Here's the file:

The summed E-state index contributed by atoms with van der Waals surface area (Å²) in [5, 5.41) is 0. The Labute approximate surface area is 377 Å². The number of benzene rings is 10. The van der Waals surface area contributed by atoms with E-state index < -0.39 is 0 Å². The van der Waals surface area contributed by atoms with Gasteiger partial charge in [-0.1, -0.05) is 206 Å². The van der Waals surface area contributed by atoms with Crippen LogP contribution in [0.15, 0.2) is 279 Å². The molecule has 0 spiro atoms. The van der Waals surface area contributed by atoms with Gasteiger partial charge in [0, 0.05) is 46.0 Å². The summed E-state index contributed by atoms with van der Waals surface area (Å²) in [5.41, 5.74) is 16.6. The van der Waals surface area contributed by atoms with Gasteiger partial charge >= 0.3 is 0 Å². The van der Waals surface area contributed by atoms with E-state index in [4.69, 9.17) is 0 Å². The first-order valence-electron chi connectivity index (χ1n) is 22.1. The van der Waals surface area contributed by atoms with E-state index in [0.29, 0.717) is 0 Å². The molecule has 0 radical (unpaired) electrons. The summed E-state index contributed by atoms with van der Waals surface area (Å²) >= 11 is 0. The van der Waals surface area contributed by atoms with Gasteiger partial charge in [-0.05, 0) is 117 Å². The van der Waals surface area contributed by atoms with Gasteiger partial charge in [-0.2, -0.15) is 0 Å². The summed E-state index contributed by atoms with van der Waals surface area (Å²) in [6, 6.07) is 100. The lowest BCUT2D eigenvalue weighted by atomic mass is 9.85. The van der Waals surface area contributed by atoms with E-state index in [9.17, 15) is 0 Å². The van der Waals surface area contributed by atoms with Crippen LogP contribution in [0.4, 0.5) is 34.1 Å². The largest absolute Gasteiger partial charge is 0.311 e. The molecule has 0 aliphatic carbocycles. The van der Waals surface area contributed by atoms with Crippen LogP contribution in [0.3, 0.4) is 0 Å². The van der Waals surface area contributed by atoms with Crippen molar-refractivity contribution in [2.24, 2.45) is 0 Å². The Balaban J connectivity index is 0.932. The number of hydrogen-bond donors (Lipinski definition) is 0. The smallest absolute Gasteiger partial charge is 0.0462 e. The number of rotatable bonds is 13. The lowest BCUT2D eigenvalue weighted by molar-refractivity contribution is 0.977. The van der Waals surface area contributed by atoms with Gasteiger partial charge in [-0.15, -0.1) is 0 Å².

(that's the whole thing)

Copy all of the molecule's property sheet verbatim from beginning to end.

The summed E-state index contributed by atoms with van der Waals surface area (Å²) in [5, 5.41) is 0. The Labute approximate surface area is 377 Å². The number of benzene rings is 10. The van der Waals surface area contributed by atoms with E-state index < -0.39 is 0 Å². The van der Waals surface area contributed by atoms with Gasteiger partial charge in [-0.1, -0.05) is 206 Å². The van der Waals surface area contributed by atoms with Crippen LogP contribution in [0.15, 0.2) is 279 Å². The molecule has 0 spiro atoms. The van der Waals surface area contributed by atoms with Gasteiger partial charge in [0, 0.05) is 46.0 Å². The summed E-state index contributed by atoms with van der Waals surface area (Å²) in [5.41, 5.74) is 16.6. The van der Waals surface area contributed by atoms with Gasteiger partial charge >= 0.3 is 0 Å². The van der Waals surface area contributed by atoms with E-state index in [4.69, 9.17) is 0 Å². The first-order valence-electron chi connectivity index (χ1n) is 22.1. The van der Waals surface area contributed by atoms with E-state index in [0.29, 0.717) is 0 Å². The molecule has 0 radical (unpaired) electrons. The summed E-state index contributed by atoms with van der Waals surface area (Å²) >= 11 is 0. The van der Waals surface area contributed by atoms with Gasteiger partial charge in [-0.05, 0) is 117 Å². The van der Waals surface area contributed by atoms with Gasteiger partial charge in [-0.2, -0.15) is 0 Å². The summed E-state index contributed by atoms with van der Waals surface area (Å²) in [6, 6.07) is 100. The lowest BCUT2D eigenvalue weighted by atomic mass is 9.85. The van der Waals surface area contributed by atoms with E-state index in [9.17, 15) is 0 Å². The van der Waals surface area contributed by atoms with Crippen LogP contribution in [0.4, 0.5) is 34.1 Å². The largest absolute Gasteiger partial charge is 0.311 e. The molecule has 0 aliphatic carbocycles. The van der Waals surface area contributed by atoms with Crippen LogP contribution in [0.3, 0.4) is 0 Å². The van der Waals surface area contributed by atoms with Crippen molar-refractivity contribution in [2.24, 2.45) is 0 Å². The Balaban J connectivity index is 0.932. The number of hydrogen-bond donors (Lipinski definition) is 0. The smallest absolute Gasteiger partial charge is 0.0462 e. The number of rotatable bonds is 13. The lowest BCUT2D eigenvalue weighted by molar-refractivity contribution is 0.977. The van der Waals surface area contributed by atoms with Gasteiger partial charge in [-0.15, -0.1) is 0 Å².